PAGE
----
On July 8, Intuitive Surgical issued preliminary Q2 results with a revenue of $575 million vs. the street consensus of $629.6 million. The warning sent the ISRG stock plunging nearly 20% the following day, ensuring several analyst downgrades. The revenue miss is due to the lower system sales and slightly slower procedure growth. While this performance is disappointing, this article attempts to analyze possible causes for the miss and their implications to the near and medium-term trading of ISRG.
We have recently analyzed ISRG's long-term growth prospect in this SA article. In light of several negative events surrounding the company in the past six months or so, we have argued that ISRG's fundamental remains intact. In particular, we see the da Vinci system developed into a nearly monopolistic technology platform for surgery and we see many years of super growth ahead for ISRG. In the near term, however, we believe that the negativity of these events has taken its toll on the ISRG business. In addition to the various reasons cited by the management for the shortfall, we believe that the concerted criticisms from some powerful sources in the medical community, namely the editorial remarks for the study published in the Journal of the American Medical Association (JAMA) and the subsequent American Congress of Obstetricians and Gynecologists (ACOG) statement, are probably most to blame for the present setback.
Given that the stock has reacted fairly strongly to those negative events as they occurred by trading down from $580, we would think their impact is to a large extent priced in. However, analysts have not lowered their expectations and when the company issued the warning, the stock got punished again. It would appear that the market has interpreted the quarterly miss as the inflection point for the ISRG growth story. We believe that the slowdown in the past two quarters is due to anxiety created by the recent negative events and the excessive negative press, none of which has shaken the fundamentals of the da Vinci technology that is built on its safety profile and value proposition. Once these negative stories have run their courses, the normal growth will return.
The bulk of the revenue shortfall is attributed to the lower da Vinci system sales in the quarter. The following table lists the number of systems sold in Q2 vs. prior quarters, breaking down by the geographical regions.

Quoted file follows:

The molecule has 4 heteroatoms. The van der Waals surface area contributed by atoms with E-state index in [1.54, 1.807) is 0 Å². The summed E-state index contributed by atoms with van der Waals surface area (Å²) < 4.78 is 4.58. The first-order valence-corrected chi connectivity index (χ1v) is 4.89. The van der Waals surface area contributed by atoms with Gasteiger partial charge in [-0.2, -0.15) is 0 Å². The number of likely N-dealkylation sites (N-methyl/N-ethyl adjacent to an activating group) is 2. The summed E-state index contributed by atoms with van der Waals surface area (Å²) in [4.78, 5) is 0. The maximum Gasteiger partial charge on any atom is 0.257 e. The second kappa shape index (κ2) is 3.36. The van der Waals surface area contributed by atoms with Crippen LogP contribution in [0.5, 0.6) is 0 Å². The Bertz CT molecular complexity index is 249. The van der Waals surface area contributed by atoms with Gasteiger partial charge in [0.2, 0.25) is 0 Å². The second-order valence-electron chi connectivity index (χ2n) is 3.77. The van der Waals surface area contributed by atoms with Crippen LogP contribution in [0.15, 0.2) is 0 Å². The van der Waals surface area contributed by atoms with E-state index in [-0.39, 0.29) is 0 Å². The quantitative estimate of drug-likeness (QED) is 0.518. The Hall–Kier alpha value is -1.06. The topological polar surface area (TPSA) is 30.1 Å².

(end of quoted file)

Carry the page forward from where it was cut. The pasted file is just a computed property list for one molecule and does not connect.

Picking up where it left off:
Q2 - 13
Q1 - 13
Q4 - 12
Q3 - 12
Q2 - 12
Q1 - 12
Q4 - 11
Q3 - 11
Q2 - 11
Q1 - 11
Table 1: number of quarterly da Vinci system sales
As shown on the table, the number of systems sold in Q2 is down substantially in the US while it grows robustly in other regions. There have been talks for quite some time now that the US system placements have reached the saturation level. If this were the case, it would have more likely occurred in a gradual fashion as opposed to an abrupt drop in this quarter. We think the concerted efforts from some powerful organizations to discredit the value of the da Vinci system for benign hysterectomy has affected the decision making of hospital administrators.
1. The number of da Vinci systems that the US hospitals need is ultimately determined by the number of procedures done. However, as most hospitals are at the point of purchasing their first systems, it is more determined by the number of hospitals that wish to be a full-service provider by installing state-of-the-art equipments. So, how many of such hospitals have yet to install a da Vinci system?
- As of the end of Q1, there are 1,957 da Vinci systems installed in 1,813 US hospitals according to a search on the da Vinci webpage.
- There are 4,973 community hospitals and 208 federal government hospitals in the US. To get a rough idea of the number of hospitals whose scale and breadth mandate installation of a da Vinci system, we consider the screening criteria used by the US News in their hospital ranking. Namely, a hospital eligible for their ranking must be a teaching hospital, or be affiliated with a medical school, or have at least 200 beds, or have at least 100 beds and offer at least four of eight specific medical technologies. There are 2,227 hospitals falling into this category. We believe that these are at minimum the hospitals that would install a da Vinci system. However, in many sparsely populated regions of the country, a smaller hospital may be the only hospital in a community and may have the need for a da Vinci system. So the actual addressable market for ISRG would be somewhat larger.
- Using 2,227 as a rough guide, the da Vinci installation base can grow at least 25% before reaching saturation. Even at the torrid system growth rate in 2012, this would take about 5 quarters before the installation reaches full saturation. (Note that only about 70% of quarterly system sales are new placements, the rest being upgrades.) However, we may be near that saturation point and as we get there, we expect the system sale to be leveling or even gradually declining, but the steep decline of the latest quarter does not feel like it.
2. When hospital administrators discuss about purchasing a da Vinci system, the recent JAMA editorial and the ACOG statement would certainly be brought up and cannot be ignored. Given the stature of the critics and given their potential impact on da Vinci hysterectomy procedures, it is not hard to imagine that some hospitals would opt for a wait-and-see strategy. We think this is the true reason behind the US system placement shortfall in Q2. Unfortunately, in our judgment, it is likely to continue for one or two more quarters; Q4 may be the turning point as the budget year ends. So, if we are right, some sales are merely delayed.